Matt Kuchar could have avoided a lot of damage by keeping his wallet open and his mouth closed.
Like many of golf's entitled multimillionaires, though, he simply didn't have a clue.
Not when he paid his temporary caddie $5,000 while picking up the winner's check of $1.296 million a few months ago in Mexico. Certainly not when Kuchar defended his miserly ways by suggesting local caddie David Ortiz should be grateful for the crumbs he threw his way.
"For a guy who makes $200 a day, a $5,000 week is a really big week," Kuchar told golf.com.
It is, perhaps, when looked at from the perspective of a guy who carries the bags of tourists for a living. It is, perhaps, until you consider that most PGA Tour caddies not only get expenses but 10 percent of a winner's paycheck.
That would have translated into just shy of $130,000, which really would have been a big week for Ortiz.
But this was Mexico, and this was a caddie for the week. They had an agreement, Kuchar insisted, and Ortiz didn't deserve a penny more.
Until Friday, that is. That's when Kuchar — feeling the heat on social media and from on-course hecklers — issued a statement between rounds in Los Angeles that he would pay Ortiz the $50,000 he had been seeking.
"I made comments that were out of touch and insensitive, making a bad situation worse," Kuchar said. "I read them again and cringed."
A lot of other people cringed, too, while wondering just how tone-deaf both Kuchar and his agent, Mark Steinberg, could be.
"Go low, Kuch, go low. Just not on the gratuity!" one fan shouted to him on the sixth tee Friday.
The backlash on Twitter was even worse.
One golf observer noted that an Australian journeyman named Cameron Percy gave his caddie $2,900 after winning $23,750 for fifth place in last week's Web.com event. Percy then went on Twitter to confirm the payment.
"I couldn't look at myself in the mirror if I didn't," he wrote.
I like people like Percy, a 44-year-old who so far this year has won $46,250. I caddied for one long ago in a PGA Tour event while trying to make a few bucks in high school.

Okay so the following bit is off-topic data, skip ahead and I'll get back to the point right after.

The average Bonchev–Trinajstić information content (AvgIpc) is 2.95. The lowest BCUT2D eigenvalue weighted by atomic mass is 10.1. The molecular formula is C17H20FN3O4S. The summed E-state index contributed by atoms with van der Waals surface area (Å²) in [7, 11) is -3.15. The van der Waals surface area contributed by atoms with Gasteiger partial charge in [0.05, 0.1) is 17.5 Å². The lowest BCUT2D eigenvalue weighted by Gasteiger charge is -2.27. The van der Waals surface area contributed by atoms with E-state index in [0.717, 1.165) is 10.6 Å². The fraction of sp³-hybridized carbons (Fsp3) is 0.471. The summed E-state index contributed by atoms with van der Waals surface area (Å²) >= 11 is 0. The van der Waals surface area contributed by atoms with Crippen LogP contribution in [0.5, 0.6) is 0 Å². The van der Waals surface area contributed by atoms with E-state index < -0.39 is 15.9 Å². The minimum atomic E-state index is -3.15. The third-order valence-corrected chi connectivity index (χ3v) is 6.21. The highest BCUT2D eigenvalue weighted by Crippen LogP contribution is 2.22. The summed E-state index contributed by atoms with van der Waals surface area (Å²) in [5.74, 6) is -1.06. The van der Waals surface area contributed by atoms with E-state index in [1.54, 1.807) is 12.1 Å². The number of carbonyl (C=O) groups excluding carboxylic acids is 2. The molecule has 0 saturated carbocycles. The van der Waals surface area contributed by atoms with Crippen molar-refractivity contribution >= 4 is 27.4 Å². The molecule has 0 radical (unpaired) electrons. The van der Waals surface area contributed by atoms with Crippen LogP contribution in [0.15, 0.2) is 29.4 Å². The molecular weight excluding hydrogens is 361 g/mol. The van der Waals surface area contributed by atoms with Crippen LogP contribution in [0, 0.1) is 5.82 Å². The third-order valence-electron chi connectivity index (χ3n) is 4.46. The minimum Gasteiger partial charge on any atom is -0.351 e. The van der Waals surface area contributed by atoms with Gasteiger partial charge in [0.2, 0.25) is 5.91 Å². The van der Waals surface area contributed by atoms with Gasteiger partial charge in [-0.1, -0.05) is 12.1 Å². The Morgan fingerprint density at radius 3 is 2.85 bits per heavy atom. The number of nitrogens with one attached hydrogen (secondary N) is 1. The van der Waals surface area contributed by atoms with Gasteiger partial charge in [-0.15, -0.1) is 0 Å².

In those days there weren't many traveling caddies and I just happened to draw an unknown named Babe Hiskey who had never won on tour. I didn't have high hopes for working the weekend of the Sahara Invitational with Babe, especially on Friday when he had to go on a birdie streak on the back nine to make the cut.
How Babe got to Las Vegas I have no idea, but he was staying with his wife and three young kids in a dingy $30-a-week motel in a seedy part of town where most customers weren't looking for a good night's sleep. He needed me to pick him up every day in my mother's station wagon to take him to the course.
Of course, Babe shot 65 on Saturday to move into the lead and ended up winning the Sahara Invitational, with me on his bag. He beat Miller Barber and Bob Goalby by a shot, and earned a cool $20,000 for his only PGA Tour win.
I got $500 and was thrilled. No, it wasn't 10 percent, but I didn't have a family to support and, besides, I figured Babe needed the money more than me.
Kuchar, of course, doesn't need the money. He's 10th on the all-time money list with earnings of $46.6 million and likely deducts any caddie payments as business expenses anyway. Still, if Kuchar had paid his caddie the same percentage of his winnings that Babe paid me, he would have gotten $32,400.
Kuchar talked Saturday about how he now understands he should have paid Ortiz more. He seemed contrite and said he called the caddie a night before and left him a message.
He's finally doing the right thing, even if it's three months too late and he had to be shamed into it by the reaction on social media and from his peers. It was a far cry from a few days earlier when Kuchar dismissed suggestions he was at fault and said, "I certainly don't lose sleep over this."
Kuchar's sense of entitlement was jaw-dropping, but not terribly surprising. Like other top pros, he lives in a world of luxury cars, private jets and fancy country clubs. On tournament weeks, his every need is taken care of from the moment he wakes up until he goes to bed.
Fans like him because he usually has a goofy grin on his face and they can yell "Kuuuuuch" when he makes a birdie. Until now, the worst thing that could be said about him was his father was a little over-exuberant as his caddie as an amateur 20 years ago.
Now he's known as a top 10 all-time money winner who stiffed his caddie before leaving town with a check bigger than the retirement accounts of 98 percent of Americans.
And that's nothing to smile about.
Tim Dahlberg is a national sports columnist for The Associated Press. Write to him at email@example.com or https://twitter.com/timdahlberg